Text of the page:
Tube Tales is an eclectic collection of short films from some new and some established talented actors, directors and other filmmakers. What unites the films is the setting - the London Underground train system. The plots of the films were developed from a competition to send in stories about life on the tube. It is a film collection of humour, whimsy, magic and tragedy.There’s nine films in all - we’ll quickly do an all stops tour. So quick! All aboard and Mind The Gap.
First stop in Mr Cool. Directed by Amy Jenkins of This Life fame. A man (Fletcher - Press Gang and Lock, Stock and Two Smoking Barrels) tries rather unsuccessfully to woo a woman (MacDonald - Trainspotting) who intends to go off with another man (Flemyng - also from Smoking Barrels) - A decision she later regrets. This film sets the standard for the collection being funny, punchy and seeing someone getting their just deserves.
In Mouth, Daniela Nardini (also from This Life) plays a well-presented professional, hopping on the tube amongst a motley collection of commuters. She seems to be the only sane one about - until something happens. This is the gross out installment of the collection with the film’s humour being rather Monty Pythonesque. Hilarious. Gross, but hilarious.
In My Father The Liar, Ray Winstone plays a father who must lie to his son to help him cope with a tragedy. Winstone has been in Nil By Mouth, Ladybird Ladybird and The War Zone. If you are familiar with those films you will know that Winstone doesn’t play uppity light characters. In this film he is fantastic yet again in this Bob Hoskins-directed film which has a strange dream like quality. A quality we will see in later films.
A mother (Rachel Weisz - The Mummy) loses her child who’s wearing a rosebud red coat and frantically searches for her in Rosebud. Citizen Kane fans will spot the link with somebody searching for "rosebud." This film has a tender magical feel to it with the young girl’s idyllic adventure as she wonders a tube station on her own oblivious to her mother’s frantic searching.
A Musician (Nicholas Tennant) notices a lost travel authority card and the woman pictured on it. He then imagines seeing her through out his journey home in Bone. The film marks the directorial debut of part-time Australian resident, Ewan McGregor. For his first effort he discards the use of dialogue and instead uses music to convey the rather ordinary feelings of the musician.
In Horny, A young woman (Denise Van Outen) avenges the unwanted advances of a sleazy old man (Tom Bell - Prime Suspect). Unwanted advances on crowded trains are all too common and in this film we rank up a score for the women with the tool of embarrassment to score revenge. After Mouth, this is one of the most bizarre films in the collection. Bell gives quite a performance.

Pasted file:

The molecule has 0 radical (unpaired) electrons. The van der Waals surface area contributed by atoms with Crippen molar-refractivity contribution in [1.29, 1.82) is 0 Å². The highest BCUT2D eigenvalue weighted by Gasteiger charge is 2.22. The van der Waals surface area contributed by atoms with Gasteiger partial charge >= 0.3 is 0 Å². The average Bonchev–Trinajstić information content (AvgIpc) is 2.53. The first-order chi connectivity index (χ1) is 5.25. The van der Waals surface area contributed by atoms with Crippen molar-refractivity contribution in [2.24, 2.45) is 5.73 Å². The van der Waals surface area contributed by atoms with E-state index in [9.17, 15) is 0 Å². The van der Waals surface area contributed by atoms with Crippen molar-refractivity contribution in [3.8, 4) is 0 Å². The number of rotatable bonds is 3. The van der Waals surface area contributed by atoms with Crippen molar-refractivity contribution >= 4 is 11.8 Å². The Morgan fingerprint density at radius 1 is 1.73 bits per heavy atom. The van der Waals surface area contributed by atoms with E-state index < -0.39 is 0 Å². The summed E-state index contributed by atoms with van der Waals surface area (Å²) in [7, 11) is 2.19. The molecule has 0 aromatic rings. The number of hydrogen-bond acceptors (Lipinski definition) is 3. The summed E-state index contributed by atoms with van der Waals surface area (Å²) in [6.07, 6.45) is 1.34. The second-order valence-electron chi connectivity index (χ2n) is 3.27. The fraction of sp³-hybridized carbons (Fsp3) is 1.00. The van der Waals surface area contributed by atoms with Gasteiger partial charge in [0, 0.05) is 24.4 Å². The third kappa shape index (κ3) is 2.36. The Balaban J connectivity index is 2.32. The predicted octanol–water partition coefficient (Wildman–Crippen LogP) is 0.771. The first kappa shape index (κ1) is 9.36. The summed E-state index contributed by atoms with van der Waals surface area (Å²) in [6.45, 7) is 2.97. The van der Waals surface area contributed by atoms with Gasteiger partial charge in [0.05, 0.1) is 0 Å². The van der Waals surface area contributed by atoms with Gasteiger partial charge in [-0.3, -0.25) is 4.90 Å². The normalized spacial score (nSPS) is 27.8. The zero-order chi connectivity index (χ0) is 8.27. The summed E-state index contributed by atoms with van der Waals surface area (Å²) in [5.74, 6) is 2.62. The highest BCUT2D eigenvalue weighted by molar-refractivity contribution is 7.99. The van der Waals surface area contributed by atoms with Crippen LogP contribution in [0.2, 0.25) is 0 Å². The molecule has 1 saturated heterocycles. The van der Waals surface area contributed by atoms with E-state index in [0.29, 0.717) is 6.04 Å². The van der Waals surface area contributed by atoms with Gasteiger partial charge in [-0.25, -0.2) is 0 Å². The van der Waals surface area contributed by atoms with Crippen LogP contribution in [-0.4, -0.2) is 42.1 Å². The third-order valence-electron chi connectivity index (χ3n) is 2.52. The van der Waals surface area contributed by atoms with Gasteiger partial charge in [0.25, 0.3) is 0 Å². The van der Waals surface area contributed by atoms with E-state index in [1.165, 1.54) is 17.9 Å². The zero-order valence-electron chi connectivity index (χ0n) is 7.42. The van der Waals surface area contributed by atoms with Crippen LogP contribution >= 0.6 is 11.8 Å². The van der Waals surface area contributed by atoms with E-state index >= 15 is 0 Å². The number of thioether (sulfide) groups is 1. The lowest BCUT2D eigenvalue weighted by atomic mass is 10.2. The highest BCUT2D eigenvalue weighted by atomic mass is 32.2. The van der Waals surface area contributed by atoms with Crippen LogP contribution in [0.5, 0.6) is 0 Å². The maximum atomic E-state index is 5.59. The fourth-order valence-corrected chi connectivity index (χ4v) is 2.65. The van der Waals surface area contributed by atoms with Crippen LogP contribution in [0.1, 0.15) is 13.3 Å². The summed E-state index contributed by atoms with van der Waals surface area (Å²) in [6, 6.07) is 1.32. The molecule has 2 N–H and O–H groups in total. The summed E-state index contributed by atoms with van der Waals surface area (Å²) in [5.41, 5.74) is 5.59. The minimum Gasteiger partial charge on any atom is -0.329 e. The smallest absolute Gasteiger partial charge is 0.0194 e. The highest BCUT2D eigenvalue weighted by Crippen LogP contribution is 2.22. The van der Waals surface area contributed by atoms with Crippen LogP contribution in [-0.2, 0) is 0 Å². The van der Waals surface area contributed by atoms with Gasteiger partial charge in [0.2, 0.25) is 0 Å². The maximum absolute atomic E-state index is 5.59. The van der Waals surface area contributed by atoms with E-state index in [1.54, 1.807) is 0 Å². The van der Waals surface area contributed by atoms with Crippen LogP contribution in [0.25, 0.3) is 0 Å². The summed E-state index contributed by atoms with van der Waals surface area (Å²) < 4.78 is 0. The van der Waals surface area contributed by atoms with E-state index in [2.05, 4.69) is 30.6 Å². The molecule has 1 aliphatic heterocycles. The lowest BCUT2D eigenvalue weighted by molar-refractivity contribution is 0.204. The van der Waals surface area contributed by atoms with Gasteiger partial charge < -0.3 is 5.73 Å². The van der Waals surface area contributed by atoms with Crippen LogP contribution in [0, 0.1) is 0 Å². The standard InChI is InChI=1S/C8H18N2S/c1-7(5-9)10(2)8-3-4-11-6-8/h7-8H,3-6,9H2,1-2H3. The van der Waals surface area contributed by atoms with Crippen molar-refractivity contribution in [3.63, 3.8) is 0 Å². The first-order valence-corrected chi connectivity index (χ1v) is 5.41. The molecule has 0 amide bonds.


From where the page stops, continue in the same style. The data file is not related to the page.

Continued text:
A Bird In The Hand sees another actor at the director’s controls for the first time. This time it’s Jude Law as he tells the story of an old man (Allan Miller - returning to acting after forty years) who stands away from the hustle and bustle of the commuting world to save some fragile beauty. Law captures the blinkered singlemindedness of commuting and tells us that occasionally we need to step off it to admire what’s around us.
In Grasshopper a paranoid drug courier (Frank Harper - another Lock Stock and Two Smoking Barrels alumni and was also seen in earlier Tube Tales My Father The Liar, A Bird In The Hand and Rosebud) is frantic in his bid to avoid detection of the gear he’s carrying. Fare evasion a dreadful thing. This has a great punchline and you end up feeling sorry for the poor blighter at the end.
For the final film two young lovers (Hans Matheson - Les Miserables - and Carmen Ejogo) steal a brief case from a car in Steal Away. There is a shoot out, but they escape to discover the case is full of cash, which they take to a disused tube line to take a strange train journey. This was the best of the films shown with its beautiful enchanting feel to it. Did someone say The Sixth Sense?
That’s it. The end of the line - all out, all change.Tube Tales is an extremely impressive piece of filmmaking. All of the films had something to offer unique in their own right yet also having a common bond between them. Tube Tales is a vehicle to show off some top British talent in afun and engaging way. If only commuting was this enjoyable.